Smart Quote of the Day, September 13, 2021

Complexity: 
Easy

"The work of unseen destiny cannot be ascertained by practical experimental knowledge, and therefore one must be satisfied by reasoning that everything is done by supreme providence."

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This is from the Srimad-Bhagavatam, 10.1.51

[This chapter of the Srimad-Bhagavatam is entitled, "The Advent of Lord Krishna: Introduction." This chapter describes how Kamsa [a king of the Bhoja dynasty], frightened by hearing an omen about his being killed by the eighth son of Devaki, killed Devaki’s sons one after another.]

TRANSLATION

When a fire, for some unseen reason, leaps over one piece of wood and sets fire to the next, the reason is destiny. Similarly, when a living being accepts one kind of body and leaves aside another, there is no other reason than unseen destiny.

PURPORT:

When there is a fire in a village, the fire sometimes jumps over one house and burns another. Similarly, when there is a forest fire, the fire sometimes jumps over one tree and catches another. Why this happens, no one can say. One may set forth some imaginary reason why the nearest tree or house did not catch fire whereas a tree or house in a distant place did, but actually the reason is destiny.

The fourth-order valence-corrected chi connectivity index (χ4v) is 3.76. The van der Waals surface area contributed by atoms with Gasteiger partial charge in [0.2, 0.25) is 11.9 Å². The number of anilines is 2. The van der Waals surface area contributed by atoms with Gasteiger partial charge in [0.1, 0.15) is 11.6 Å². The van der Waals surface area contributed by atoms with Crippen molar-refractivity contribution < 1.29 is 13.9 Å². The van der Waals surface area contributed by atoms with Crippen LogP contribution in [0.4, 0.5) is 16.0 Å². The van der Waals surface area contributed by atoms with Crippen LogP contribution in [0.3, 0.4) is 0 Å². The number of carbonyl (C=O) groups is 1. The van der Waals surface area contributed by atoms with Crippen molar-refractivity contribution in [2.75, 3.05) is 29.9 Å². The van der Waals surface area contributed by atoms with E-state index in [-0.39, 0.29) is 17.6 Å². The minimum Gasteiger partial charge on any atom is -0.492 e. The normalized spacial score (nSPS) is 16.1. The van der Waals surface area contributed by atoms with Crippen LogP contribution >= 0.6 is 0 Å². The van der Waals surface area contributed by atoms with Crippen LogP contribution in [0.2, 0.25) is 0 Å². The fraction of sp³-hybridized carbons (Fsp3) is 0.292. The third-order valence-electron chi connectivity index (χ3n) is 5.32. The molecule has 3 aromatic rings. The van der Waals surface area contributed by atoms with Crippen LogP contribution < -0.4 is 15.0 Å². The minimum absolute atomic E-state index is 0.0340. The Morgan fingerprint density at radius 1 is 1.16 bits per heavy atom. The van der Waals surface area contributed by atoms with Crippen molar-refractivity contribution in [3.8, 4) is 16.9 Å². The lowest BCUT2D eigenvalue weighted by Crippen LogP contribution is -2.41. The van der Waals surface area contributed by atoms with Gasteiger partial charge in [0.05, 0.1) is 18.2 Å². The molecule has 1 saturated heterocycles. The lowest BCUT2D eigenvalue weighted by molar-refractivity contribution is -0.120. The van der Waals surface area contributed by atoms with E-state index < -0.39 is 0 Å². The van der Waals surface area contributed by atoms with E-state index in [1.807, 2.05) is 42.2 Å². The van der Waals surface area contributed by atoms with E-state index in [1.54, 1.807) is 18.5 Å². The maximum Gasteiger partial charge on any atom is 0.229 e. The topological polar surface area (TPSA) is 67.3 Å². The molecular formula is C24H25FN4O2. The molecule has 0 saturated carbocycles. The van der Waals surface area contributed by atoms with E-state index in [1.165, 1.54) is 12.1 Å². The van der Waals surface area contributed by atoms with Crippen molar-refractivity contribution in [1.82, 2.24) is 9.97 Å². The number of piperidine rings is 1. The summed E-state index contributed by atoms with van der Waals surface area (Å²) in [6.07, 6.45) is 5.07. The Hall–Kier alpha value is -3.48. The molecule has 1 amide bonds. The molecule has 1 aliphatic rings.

This reason also applies to the transmigration of the soul, by which a prime minister in one life may become a dog in the next. The work of unseen destiny cannot be ascertained by practical experimental knowledge, and therefore one must be satisfied by reasoning that everything is done by supreme providence.

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